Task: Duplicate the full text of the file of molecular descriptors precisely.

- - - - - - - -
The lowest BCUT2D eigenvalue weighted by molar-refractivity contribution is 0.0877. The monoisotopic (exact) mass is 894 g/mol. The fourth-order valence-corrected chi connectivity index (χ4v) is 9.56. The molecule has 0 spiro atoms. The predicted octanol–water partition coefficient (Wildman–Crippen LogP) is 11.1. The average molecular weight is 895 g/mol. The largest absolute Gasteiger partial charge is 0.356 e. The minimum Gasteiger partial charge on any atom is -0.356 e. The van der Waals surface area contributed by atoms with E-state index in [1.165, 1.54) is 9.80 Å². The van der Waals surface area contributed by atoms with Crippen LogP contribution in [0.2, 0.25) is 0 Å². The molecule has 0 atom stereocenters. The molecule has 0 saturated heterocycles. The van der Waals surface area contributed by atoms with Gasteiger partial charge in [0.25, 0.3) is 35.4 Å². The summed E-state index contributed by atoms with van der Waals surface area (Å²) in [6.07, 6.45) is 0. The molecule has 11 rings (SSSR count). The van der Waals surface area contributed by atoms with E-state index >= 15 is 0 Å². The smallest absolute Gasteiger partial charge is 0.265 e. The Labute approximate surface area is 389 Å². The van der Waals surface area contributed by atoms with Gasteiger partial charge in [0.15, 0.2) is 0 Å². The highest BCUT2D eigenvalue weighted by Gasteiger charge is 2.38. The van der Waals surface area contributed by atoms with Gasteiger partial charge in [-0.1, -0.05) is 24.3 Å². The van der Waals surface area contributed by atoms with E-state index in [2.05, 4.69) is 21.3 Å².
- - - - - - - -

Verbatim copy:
The lowest BCUT2D eigenvalue weighted by molar-refractivity contribution is 0.0877. The monoisotopic (exact) mass is 894 g/mol. The fourth-order valence-corrected chi connectivity index (χ4v) is 9.56. The molecule has 0 spiro atoms. The predicted octanol–water partition coefficient (Wildman–Crippen LogP) is 11.1. The average molecular weight is 895 g/mol. The largest absolute Gasteiger partial charge is 0.356 e. The minimum Gasteiger partial charge on any atom is -0.356 e. The van der Waals surface area contributed by atoms with E-state index in [1.165, 1.54) is 9.80 Å². The van der Waals surface area contributed by atoms with Crippen LogP contribution in [0.2, 0.25) is 0 Å². The molecule has 0 atom stereocenters. The molecule has 0 saturated heterocycles. The van der Waals surface area contributed by atoms with Gasteiger partial charge in [0.25, 0.3) is 35.4 Å². The summed E-state index contributed by atoms with van der Waals surface area (Å²) in [6.07, 6.45) is 0. The molecule has 11 rings (SSSR count). The van der Waals surface area contributed by atoms with E-state index >= 15 is 0 Å². The smallest absolute Gasteiger partial charge is 0.265 e. The Labute approximate surface area is 389 Å². The van der Waals surface area contributed by atoms with Gasteiger partial charge in [0.15, 0.2) is 0 Å². The highest BCUT2D eigenvalue weighted by Gasteiger charge is 2.38. The van der Waals surface area contributed by atoms with Gasteiger partial charge in [-0.1, -0.05) is 24.3 Å². The van der Waals surface area contributed by atoms with E-state index in [2.05, 4.69) is 21.3 Å².